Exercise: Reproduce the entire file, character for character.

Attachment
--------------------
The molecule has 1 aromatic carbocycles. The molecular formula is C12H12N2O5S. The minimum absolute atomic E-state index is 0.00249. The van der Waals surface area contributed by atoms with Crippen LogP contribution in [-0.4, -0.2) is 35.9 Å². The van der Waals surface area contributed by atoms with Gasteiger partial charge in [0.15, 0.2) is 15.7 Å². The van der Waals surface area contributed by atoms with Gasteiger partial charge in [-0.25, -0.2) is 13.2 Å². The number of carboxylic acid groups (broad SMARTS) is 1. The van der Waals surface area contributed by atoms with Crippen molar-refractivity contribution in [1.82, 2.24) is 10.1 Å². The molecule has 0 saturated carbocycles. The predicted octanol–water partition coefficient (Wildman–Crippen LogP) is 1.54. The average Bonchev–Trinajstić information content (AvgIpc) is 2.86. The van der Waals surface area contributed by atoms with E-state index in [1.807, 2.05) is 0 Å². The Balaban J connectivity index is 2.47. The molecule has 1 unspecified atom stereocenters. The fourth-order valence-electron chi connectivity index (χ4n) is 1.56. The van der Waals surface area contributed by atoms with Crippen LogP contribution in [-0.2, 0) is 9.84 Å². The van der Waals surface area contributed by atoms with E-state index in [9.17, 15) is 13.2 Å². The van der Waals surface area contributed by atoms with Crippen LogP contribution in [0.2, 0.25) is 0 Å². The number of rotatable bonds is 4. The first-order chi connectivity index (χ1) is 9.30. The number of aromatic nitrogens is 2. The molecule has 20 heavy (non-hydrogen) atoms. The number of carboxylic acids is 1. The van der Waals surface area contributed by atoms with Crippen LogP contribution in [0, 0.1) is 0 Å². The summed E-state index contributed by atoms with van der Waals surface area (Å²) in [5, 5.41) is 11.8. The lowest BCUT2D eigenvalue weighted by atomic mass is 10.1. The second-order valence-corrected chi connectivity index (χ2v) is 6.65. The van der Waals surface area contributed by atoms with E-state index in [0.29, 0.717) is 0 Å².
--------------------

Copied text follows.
The molecule has 1 aromatic carbocycles. The molecular formula is C12H12N2O5S. The minimum absolute atomic E-state index is 0.00249. The van der Waals surface area contributed by atoms with Crippen LogP contribution in [-0.4, -0.2) is 35.9 Å². The van der Waals surface area contributed by atoms with Gasteiger partial charge in [0.15, 0.2) is 15.7 Å². The van der Waals surface area contributed by atoms with Gasteiger partial charge in [-0.25, -0.2) is 13.2 Å². The number of carboxylic acid groups (broad SMARTS) is 1. The van der Waals surface area contributed by atoms with Crippen molar-refractivity contribution in [1.82, 2.24) is 10.1 Å². The molecule has 0 saturated carbocycles. The predicted octanol–water partition coefficient (Wildman–Crippen LogP) is 1.54. The average Bonchev–Trinajstić information content (AvgIpc) is 2.86. The van der Waals surface area contributed by atoms with E-state index in [1.807, 2.05) is 0 Å². The Balaban J connectivity index is 2.47. The molecule has 1 unspecified atom stereocenters. The fourth-order valence-electron chi connectivity index (χ4n) is 1.56. The van der Waals surface area contributed by atoms with Crippen LogP contribution in [-0.2, 0) is 9.84 Å². The van der Waals surface area contributed by atoms with E-state index in [9.17, 15) is 13.2 Å². The van der Waals surface area contributed by atoms with Crippen LogP contribution in [0.2, 0.25) is 0 Å². The number of rotatable bonds is 4. The first-order chi connectivity index (χ1) is 9.30. The number of aromatic nitrogens is 2. The molecule has 20 heavy (non-hydrogen) atoms. The number of carboxylic acids is 1. The van der Waals surface area contributed by atoms with Crippen LogP contribution in [0, 0.1) is 0 Å². The summed E-state index contributed by atoms with van der Waals surface area (Å²) in [5, 5.41) is 11.8. The lowest BCUT2D eigenvalue weighted by atomic mass is 10.1. The second-order valence-corrected chi connectivity index (χ2v) is 6.65. The van der Waals surface area contributed by atoms with E-state index in [0.29, 0.717) is 0 Å².